On the Lusitania, on the other hand, both men and women aged 16 to 35 had a greater chance of survival than did younger or older passengers. And bearers of first-class passage actually were less likely to survive than third-class passengers.
The researchers concluded that, on the Lusitania, a "survival of the fittest" pattern was in play, whereas prevailing social protocols and captain orders were enforced on the Titanic and respected by crew and passengers alike. A report on their findings is published in this week's online issue of the Proceedings of the National Academy of Sciences.
What accounts for the differences in behavior? Torgler and his colleagues think it was mainly a question of timing.
The Lusitania, they pointed out, sank just 18 minutes after it was torpedoed by a German U-boat on May 7, 1915, killing more than 1,198 people from a manifest of 1,258 passengers and 691 crew members.
By contrast, the Titanic stayed afloat for two hours and 40 minutes after striking ice on the night of April 14, 1912. Although 1,512 people died in that disaster -- from among 1,300 passengers and 886 crew onboard -- the extra coping time afforded the Titanic's crew and passengers a sort of psychological buffer against selfishness, according to the researchers.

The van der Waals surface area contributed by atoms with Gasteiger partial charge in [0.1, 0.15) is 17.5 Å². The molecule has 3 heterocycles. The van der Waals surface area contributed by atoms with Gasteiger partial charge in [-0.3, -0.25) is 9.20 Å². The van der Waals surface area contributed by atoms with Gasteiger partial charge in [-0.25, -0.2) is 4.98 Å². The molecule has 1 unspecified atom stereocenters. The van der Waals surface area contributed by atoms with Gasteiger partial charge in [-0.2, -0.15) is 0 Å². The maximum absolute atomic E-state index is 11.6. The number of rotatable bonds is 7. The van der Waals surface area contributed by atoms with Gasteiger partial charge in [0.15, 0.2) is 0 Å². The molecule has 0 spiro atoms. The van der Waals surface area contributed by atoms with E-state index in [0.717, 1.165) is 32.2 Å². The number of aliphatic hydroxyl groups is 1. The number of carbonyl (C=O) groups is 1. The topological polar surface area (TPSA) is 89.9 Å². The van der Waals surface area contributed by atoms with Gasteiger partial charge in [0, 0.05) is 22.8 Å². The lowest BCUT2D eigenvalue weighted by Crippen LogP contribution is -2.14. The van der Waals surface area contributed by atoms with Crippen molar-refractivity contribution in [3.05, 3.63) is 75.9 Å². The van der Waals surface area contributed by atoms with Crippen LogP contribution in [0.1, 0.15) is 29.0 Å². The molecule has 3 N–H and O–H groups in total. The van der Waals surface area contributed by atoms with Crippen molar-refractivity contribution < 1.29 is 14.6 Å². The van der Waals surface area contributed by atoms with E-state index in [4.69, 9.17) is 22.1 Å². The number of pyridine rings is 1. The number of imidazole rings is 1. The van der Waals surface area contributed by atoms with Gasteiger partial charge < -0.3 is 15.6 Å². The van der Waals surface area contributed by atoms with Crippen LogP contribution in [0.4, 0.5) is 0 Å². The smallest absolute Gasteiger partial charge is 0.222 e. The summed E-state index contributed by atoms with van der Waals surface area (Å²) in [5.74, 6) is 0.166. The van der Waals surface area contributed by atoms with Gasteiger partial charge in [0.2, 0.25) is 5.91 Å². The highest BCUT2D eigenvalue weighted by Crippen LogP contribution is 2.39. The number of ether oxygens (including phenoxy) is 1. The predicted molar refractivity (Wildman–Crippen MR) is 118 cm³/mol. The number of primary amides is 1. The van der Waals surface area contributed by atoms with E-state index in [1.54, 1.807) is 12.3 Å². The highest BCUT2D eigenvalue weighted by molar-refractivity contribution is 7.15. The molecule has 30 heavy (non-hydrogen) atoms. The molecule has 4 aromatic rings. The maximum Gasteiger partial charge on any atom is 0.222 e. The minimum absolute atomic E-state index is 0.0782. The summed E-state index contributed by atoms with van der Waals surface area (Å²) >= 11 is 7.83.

People on the Titanic were better able to resist the powerful instinct to save oneself by using superior physical prowess to flee -- a mindset that seemed to prevail on the much more quickly doomed Lusitania, the researchers said.
On the Titanic, time appeared to favor adoption of respect for social norms, which favored women, while fostering a better of exchange of lifesaving advice that probably favored t
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